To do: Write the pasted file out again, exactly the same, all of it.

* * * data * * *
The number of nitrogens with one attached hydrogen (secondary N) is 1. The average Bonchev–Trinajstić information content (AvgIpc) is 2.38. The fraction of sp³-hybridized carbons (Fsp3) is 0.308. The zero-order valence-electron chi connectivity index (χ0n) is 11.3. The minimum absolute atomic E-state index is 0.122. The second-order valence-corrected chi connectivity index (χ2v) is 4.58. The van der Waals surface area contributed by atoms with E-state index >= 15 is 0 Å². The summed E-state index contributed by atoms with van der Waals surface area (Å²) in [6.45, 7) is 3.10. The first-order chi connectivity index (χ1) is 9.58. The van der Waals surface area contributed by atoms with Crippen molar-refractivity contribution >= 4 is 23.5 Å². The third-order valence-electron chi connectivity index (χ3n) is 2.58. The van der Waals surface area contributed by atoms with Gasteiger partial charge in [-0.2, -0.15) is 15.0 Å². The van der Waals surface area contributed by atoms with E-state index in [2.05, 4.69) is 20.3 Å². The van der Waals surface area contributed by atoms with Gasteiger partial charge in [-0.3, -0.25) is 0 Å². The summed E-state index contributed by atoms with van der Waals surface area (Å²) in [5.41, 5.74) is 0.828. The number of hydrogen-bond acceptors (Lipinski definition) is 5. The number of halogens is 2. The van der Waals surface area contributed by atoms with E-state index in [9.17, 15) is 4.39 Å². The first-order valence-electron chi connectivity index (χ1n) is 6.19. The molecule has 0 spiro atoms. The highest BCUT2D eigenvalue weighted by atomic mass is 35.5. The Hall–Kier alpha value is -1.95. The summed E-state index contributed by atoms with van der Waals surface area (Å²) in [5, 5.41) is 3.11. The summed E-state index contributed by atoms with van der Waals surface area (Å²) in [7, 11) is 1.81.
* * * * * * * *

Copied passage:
The number of nitrogens with one attached hydrogen (secondary N) is 1. The average Bonchev–Trinajstić information content (AvgIpc) is 2.38. The fraction of sp³-hybridized carbons (Fsp3) is 0.308. The zero-order valence-electron chi connectivity index (χ0n) is 11.3. The minimum absolute atomic E-state index is 0.122. The second-order valence-corrected chi connectivity index (χ2v) is 4.58. The van der Waals surface area contributed by atoms with E-state index >= 15 is 0 Å². The summed E-state index contributed by atoms with van der Waals surface area (Å²) in [6.45, 7) is 3.10. The first-order chi connectivity index (χ1) is 9.58. The van der Waals surface area contributed by atoms with Crippen molar-refractivity contribution >= 4 is 23.5 Å². The third-order valence-electron chi connectivity index (χ3n) is 2.58. The van der Waals surface area contributed by atoms with Gasteiger partial charge in [-0.2, -0.15) is 15.0 Å². The van der Waals surface area contributed by atoms with E-state index in [2.05, 4.69) is 20.3 Å². The van der Waals surface area contributed by atoms with Gasteiger partial charge in [-0.3, -0.25) is 0 Å². The summed E-state index contributed by atoms with van der Waals surface area (Å²) in [5.41, 5.74) is 0.828. The number of hydrogen-bond acceptors (Lipinski definition) is 5. The number of halogens is 2. The van der Waals surface area contributed by atoms with E-state index in [9.17, 15) is 4.39 Å². The first-order valence-electron chi connectivity index (χ1n) is 6.19. The molecule has 0 spiro atoms. The highest BCUT2D eigenvalue weighted by atomic mass is 35.5. The Hall–Kier alpha value is -1.95. The summed E-state index contributed by atoms with van der Waals surface area (Å²) in [5, 5.41) is 3.11. The summed E-state index contributed by atoms with van der Waals surface area (Å²) in [7, 11) is 1.81.